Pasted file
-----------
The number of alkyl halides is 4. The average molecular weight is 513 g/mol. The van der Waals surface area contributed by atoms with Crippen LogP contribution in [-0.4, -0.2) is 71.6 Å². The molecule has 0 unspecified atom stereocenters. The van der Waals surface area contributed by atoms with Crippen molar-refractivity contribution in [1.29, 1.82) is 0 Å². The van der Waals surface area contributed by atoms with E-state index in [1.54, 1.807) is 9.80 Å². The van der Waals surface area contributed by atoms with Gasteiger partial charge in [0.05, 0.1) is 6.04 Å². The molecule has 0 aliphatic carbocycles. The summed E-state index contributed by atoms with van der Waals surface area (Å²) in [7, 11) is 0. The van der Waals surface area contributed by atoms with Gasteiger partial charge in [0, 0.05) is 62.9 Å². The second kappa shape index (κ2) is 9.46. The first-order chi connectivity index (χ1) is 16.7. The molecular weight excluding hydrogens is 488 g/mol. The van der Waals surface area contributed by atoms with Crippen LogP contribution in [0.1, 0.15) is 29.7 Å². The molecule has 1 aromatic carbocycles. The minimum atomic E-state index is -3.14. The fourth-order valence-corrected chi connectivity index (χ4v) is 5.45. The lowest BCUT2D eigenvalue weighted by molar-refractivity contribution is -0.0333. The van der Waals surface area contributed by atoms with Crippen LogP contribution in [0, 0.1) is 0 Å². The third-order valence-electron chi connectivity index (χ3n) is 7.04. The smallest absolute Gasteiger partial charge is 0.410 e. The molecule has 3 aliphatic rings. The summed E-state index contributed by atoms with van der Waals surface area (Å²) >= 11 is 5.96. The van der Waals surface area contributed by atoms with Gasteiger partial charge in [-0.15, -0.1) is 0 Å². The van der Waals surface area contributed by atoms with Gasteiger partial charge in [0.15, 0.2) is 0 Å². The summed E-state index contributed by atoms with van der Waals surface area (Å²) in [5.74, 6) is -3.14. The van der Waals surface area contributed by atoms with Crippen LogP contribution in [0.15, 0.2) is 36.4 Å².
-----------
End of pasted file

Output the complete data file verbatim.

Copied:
The number of alkyl halides is 4. The average molecular weight is 513 g/mol. The van der Waals surface area contributed by atoms with Crippen LogP contribution in [-0.4, -0.2) is 71.6 Å². The molecule has 0 unspecified atom stereocenters. The van der Waals surface area contributed by atoms with Crippen molar-refractivity contribution in [1.29, 1.82) is 0 Å². The van der Waals surface area contributed by atoms with E-state index in [1.54, 1.807) is 9.80 Å². The van der Waals surface area contributed by atoms with Gasteiger partial charge in [0.05, 0.1) is 6.04 Å². The molecule has 0 aliphatic carbocycles. The summed E-state index contributed by atoms with van der Waals surface area (Å²) in [7, 11) is 0. The van der Waals surface area contributed by atoms with Gasteiger partial charge in [0, 0.05) is 62.9 Å². The second kappa shape index (κ2) is 9.46. The first-order chi connectivity index (χ1) is 16.7. The molecular weight excluding hydrogens is 488 g/mol. The van der Waals surface area contributed by atoms with Crippen LogP contribution in [0.1, 0.15) is 29.7 Å². The molecule has 1 aromatic carbocycles. The minimum atomic E-state index is -3.14. The fourth-order valence-corrected chi connectivity index (χ4v) is 5.45. The lowest BCUT2D eigenvalue weighted by molar-refractivity contribution is -0.0333. The van der Waals surface area contributed by atoms with Crippen LogP contribution in [0, 0.1) is 0 Å². The third-order valence-electron chi connectivity index (χ3n) is 7.04. The smallest absolute Gasteiger partial charge is 0.410 e. The molecule has 3 aliphatic rings. The summed E-state index contributed by atoms with van der Waals surface area (Å²) >= 11 is 5.96. The van der Waals surface area contributed by atoms with Gasteiger partial charge in [-0.15, -0.1) is 0 Å². The van der Waals surface area contributed by atoms with Gasteiger partial charge in [0.15, 0.2) is 0 Å². The summed E-state index contributed by atoms with van der Waals surface area (Å²) in [5.74, 6) is -3.14. The van der Waals surface area contributed by atoms with Crippen LogP contribution in [0.15, 0.2) is 36.4 Å².